New Genetic Study Proves Khazar Ancestry For AshkeNazi Jews
by Failed Messiah
Ashkenazi Jews are a mix of genetic ancestries, far more of which than previously thought originating in tribes from the Caucasus – a region that sits in between Eastern Europe and Asia between the Black and the Caspian seas. Those Slav, Scythian, Hunnic-Bulgar, Iranian, Alan and Turkic tribes formed a confederation that created the Khazar empire – which at its height stretched from Kiev in the west to the Aral Sea in the southeast.
Ashkenazi Jews are a mix of genetic ancestries, far more of which than previously thought originating in tribes from the Caucasus – a region that sits in between Eastern Europe and Asia between the Black and the Caspian seas, Reuters reports. Those Slav, Scythian, Hunnic-Bulgar, Iranian, Alan and Turkic tribes formed a confederation that created the Khazar empire – which at its height stretched from Kiev in the west to the Aral Sea in the southeast.
Members of those tribes, thought to be primarily from the upper and merchant classes, converted to Judaism in the 8th century CE, a new genetic study has found:
Those conversions are believed to have been sparked by a small number of Jews with origins in the biblical Land of Israel who traveled to the region.
The Khazar empire also saw immigration by Jews from Mesopotamia and imperial Byzantium.
It became so successful that it formed colonies in Hungary and Romania.
But it didn’t last.
After more than 500 years, the Khazar’s empire collapsed in the 13th century CE due to Mongol attacks and the Black Death. Many Jewish refugees fled westward into Eastern Europe, becoming the bulk of what we know today as Ashkenazi Jewry.
Known as the Khazar Hypothesis, it had previously been dismissed by geneticists whose studies often contradicted each other and which often seemed to be geared to proving a preconceived notion or desire – near-unadulterated ancestry from ancient Judea – rather than discovering the truth.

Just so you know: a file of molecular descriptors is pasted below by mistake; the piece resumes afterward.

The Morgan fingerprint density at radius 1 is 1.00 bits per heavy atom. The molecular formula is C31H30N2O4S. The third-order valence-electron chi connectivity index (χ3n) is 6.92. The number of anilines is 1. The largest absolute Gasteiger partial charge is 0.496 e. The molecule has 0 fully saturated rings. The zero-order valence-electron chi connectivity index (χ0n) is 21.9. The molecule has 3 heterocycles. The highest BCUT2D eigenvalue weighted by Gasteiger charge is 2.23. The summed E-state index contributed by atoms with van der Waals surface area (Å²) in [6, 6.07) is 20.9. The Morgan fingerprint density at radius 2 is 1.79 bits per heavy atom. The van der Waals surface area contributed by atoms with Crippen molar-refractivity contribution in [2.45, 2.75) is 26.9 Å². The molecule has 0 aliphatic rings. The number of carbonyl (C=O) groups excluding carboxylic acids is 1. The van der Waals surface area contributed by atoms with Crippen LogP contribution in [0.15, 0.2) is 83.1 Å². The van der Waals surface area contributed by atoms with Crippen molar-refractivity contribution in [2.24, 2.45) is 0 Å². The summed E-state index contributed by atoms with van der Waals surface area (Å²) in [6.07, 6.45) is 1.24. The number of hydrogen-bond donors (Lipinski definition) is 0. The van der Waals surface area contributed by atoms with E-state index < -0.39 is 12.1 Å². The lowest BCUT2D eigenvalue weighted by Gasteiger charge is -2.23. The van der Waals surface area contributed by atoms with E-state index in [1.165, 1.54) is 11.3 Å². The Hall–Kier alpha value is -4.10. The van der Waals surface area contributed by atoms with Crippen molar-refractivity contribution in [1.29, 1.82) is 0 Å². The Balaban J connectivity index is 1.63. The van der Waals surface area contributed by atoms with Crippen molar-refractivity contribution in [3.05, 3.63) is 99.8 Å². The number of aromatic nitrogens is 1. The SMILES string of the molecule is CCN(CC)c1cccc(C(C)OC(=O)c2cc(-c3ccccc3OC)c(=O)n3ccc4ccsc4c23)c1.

That led geneticist Eran Elhaik of the Johns Hopkins School of Public Health in Baltimore, Maryland to try to reconcile those conflicting studies. And that led him to genetic data that he believes proves the Khazar Hypothesis is accurate.
Elhaik found ancestral genetic signatures that pointed clearly to the Caucasus. He also found such signatures that pointed the Middle East, but to a far, far smaller degree.
“We conclude that the genome of European Jews is a tapestry of ancient populations including Judaised Khazars, Greco-Roman Jews, Mesopotamian Jews and Judeans. Their population structure was formed in the Caucasus and the banks of the Volga, with roots stretching to Canaan and the banks of the Jordan,” Elhaik claims.
Previous genetic studies appeared to support the Rhineland Hypothesis, which posits that Ashkenazi Jews descended from Jews who fled the Land of Israel after the Moslem conquest in 638 AD, settling in southern Europe and slowly working their way north. 50,000 supposedly later moved from the Rhineland into eastern Europe in the later Middle Ages.
But there are serious problems with the Rhineland Hypothesis – so serious that some of its proponents actually posited a Divine miracle to account for them.
For example, the population of Eastern European Jews surged from 50,000 in the 15th century CE to about 8 million by the start of the 20th century – a birthrate 10 times greater than the local non-Jewish population that surrounded them. That implausible population surge would have had to take place despite the economic hardship, wars and pogroms that ravaged those Jewish communities, and the plague that ravaged the entire region.
Another problem with the Rhineland Hypothesis is Yiddish, the language of Eastern European Jews.
“Yiddish, the language of Central and Eastern European Jews, began as a Slavic language,” Elhaik notes. It was classified as a dialect of High German later.
European Jews and their ancestral groups in the Caucasus and Middle East share a relatively high risk of diseases such as cystic fibrosis, as well – another possible indicator of origins.
Elhaik’s study, published in the British journal Genome Biology and Evolution, compares the genomes of 1,287 unrelated individuals who come from eight Jewish and 74 non-Jewish populations.
In 2008, an archaeologist found what he believes was the capital of the Khazar's empire but had found no identifiable Jewish artifacts at the site at that time.
Some contemporaneous and near-contemporaneous historical accounts from surrounding cultures note the Khazar's adherence to Judaism.